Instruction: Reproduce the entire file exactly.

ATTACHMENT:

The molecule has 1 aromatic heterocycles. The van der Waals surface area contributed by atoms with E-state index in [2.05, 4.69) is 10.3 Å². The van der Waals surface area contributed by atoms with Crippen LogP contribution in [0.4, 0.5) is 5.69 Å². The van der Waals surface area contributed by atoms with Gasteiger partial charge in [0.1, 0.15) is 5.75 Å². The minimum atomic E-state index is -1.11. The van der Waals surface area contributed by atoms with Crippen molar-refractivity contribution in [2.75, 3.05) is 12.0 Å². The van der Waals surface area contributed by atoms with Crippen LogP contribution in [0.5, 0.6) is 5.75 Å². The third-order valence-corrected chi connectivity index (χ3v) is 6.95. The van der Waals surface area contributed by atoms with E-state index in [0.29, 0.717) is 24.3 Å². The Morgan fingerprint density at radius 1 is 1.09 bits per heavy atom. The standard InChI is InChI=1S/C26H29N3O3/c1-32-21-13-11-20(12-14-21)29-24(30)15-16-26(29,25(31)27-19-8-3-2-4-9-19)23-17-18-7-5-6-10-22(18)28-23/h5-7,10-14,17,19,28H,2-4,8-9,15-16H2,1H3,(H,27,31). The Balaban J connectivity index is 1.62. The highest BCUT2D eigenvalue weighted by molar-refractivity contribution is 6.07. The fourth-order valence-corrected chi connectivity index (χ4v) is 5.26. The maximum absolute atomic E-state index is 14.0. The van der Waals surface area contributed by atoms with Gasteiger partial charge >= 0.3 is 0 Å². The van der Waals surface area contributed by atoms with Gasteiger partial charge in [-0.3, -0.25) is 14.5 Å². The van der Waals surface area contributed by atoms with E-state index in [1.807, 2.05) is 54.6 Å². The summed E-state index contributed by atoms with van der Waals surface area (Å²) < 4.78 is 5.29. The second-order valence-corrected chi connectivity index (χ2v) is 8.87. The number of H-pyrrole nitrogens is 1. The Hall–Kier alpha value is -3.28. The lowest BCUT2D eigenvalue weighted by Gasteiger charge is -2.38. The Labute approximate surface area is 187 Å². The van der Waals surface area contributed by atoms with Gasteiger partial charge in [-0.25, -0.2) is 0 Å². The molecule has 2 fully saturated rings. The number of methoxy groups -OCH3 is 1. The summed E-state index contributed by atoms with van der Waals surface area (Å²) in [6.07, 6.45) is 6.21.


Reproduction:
The molecule has 1 aromatic heterocycles. The van der Waals surface area contributed by atoms with E-state index in [2.05, 4.69) is 10.3 Å². The van der Waals surface area contributed by atoms with Crippen LogP contribution in [0.4, 0.5) is 5.69 Å². The van der Waals surface area contributed by atoms with Gasteiger partial charge in [0.1, 0.15) is 5.75 Å². The minimum atomic E-state index is -1.11. The van der Waals surface area contributed by atoms with Crippen molar-refractivity contribution in [2.75, 3.05) is 12.0 Å². The van der Waals surface area contributed by atoms with Crippen LogP contribution in [0.5, 0.6) is 5.75 Å². The third-order valence-corrected chi connectivity index (χ3v) is 6.95. The van der Waals surface area contributed by atoms with E-state index in [0.29, 0.717) is 24.3 Å². The Morgan fingerprint density at radius 1 is 1.09 bits per heavy atom. The standard InChI is InChI=1S/C26H29N3O3/c1-32-21-13-11-20(12-14-21)29-24(30)15-16-26(29,25(31)27-19-8-3-2-4-9-19)23-17-18-7-5-6-10-22(18)28-23/h5-7,10-14,17,19,28H,2-4,8-9,15-16H2,1H3,(H,27,31). The Balaban J connectivity index is 1.62. The highest BCUT2D eigenvalue weighted by molar-refractivity contribution is 6.07. The fourth-order valence-corrected chi connectivity index (χ4v) is 5.26. The maximum absolute atomic E-state index is 14.0. The van der Waals surface area contributed by atoms with Gasteiger partial charge >= 0.3 is 0 Å². The van der Waals surface area contributed by atoms with Gasteiger partial charge in [-0.3, -0.25) is 14.5 Å². The van der Waals surface area contributed by atoms with E-state index in [1.807, 2.05) is 54.6 Å². The summed E-state index contributed by atoms with van der Waals surface area (Å²) < 4.78 is 5.29. The second-order valence-corrected chi connectivity index (χ2v) is 8.87. The number of H-pyrrole nitrogens is 1. The Hall–Kier alpha value is -3.28. The lowest BCUT2D eigenvalue weighted by Gasteiger charge is -2.38. The Labute approximate surface area is 187 Å². The van der Waals surface area contributed by atoms with Gasteiger partial charge in [-0.25, -0.2) is 0 Å². The molecule has 2 fully saturated rings. The number of methoxy groups -OCH3 is 1. The summed E-state index contributed by atoms with van der Waals surface area (Å²) in [6.07, 6.45) is 6.21.